"How Politicians Express Different Viewpoints in Gesture and Speech Simultaneously." The Journal of Cognitive Linguistics, 2017.

Type: 
Article
Author(s): 
Guilbeault, Douglas
Research Area: 

This article discusses how politicians express different viewpoints in gesture, alongside different viewpoints in speech, simultaneously. It unpacks the insights this phenomena contains about multimodal cognition. In particular, it argues that the implicit-explicit divide in attention that structures multimodal communication, where gesture is implicit and speech is explicit, possesses inherent rhetorical affordances. The capacity to inject gestural viewpoint implicitly into the interpretation of explicit, verbal viewpoint is an example of a rhetorical affordance that is likely to be activated not only in political debate, but also in everyday discourse.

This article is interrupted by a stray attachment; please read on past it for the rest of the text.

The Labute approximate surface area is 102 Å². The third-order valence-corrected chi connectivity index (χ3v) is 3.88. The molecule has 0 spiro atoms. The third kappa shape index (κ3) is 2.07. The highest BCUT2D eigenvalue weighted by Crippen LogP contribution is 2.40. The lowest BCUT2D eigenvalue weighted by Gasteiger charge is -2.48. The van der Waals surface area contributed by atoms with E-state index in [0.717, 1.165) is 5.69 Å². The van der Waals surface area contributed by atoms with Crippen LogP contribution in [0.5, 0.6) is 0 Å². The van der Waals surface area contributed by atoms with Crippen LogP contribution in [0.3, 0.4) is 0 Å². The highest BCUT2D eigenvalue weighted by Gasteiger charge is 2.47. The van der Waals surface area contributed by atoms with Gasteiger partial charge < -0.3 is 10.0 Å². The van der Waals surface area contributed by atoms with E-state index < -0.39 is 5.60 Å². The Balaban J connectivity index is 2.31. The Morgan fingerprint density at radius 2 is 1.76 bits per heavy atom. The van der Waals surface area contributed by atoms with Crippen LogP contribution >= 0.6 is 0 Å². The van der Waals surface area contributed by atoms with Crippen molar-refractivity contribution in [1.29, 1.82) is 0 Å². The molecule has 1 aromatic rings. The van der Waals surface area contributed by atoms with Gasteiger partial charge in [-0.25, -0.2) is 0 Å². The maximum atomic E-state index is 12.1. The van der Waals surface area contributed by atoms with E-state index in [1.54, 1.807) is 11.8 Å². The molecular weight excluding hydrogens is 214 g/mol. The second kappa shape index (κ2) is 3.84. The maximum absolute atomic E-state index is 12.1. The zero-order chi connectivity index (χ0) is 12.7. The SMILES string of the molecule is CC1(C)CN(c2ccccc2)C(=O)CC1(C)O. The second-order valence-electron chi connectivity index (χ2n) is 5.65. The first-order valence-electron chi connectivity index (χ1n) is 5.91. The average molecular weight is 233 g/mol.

Political speeches are a prime example of how discourse often requires speakers to convey multiple competing viewpoints, both their own and others’. Cognitive linguists have shown how, in speech, speakers express viewpoint through individual choices at the lexical and grammatical level. Recently, cognitive linguists have also shown that speakers express viewpoint using speech-accompanying gestures. To date, the study of viewpoint expression has focused on cases where speakers deliver the same viewpoint across modalities. By examining the persuasive uses of gesture in Obama’s A More Perfect Union speech, I show how speakers can communicate multiple different viewpoints across gesture and speech, simultaneously. There are moments when Obama expresses his opponents’ viewpoint in speech, while framing them in terms of his own viewpoint in gesture, and vice versa. I discuss how the deviation of viewpoints across modalities provides key insights into multimodal cognition, with respect to working memory, metaphor, and persuasion. Specifically, I argue that, as an implicit medium, gesture allows speakers to inject viewpoint into the uptake of speech, below the conscious radar of recipients, and I discuss how this rhetorical capacity is evolving as a result of communication technologies.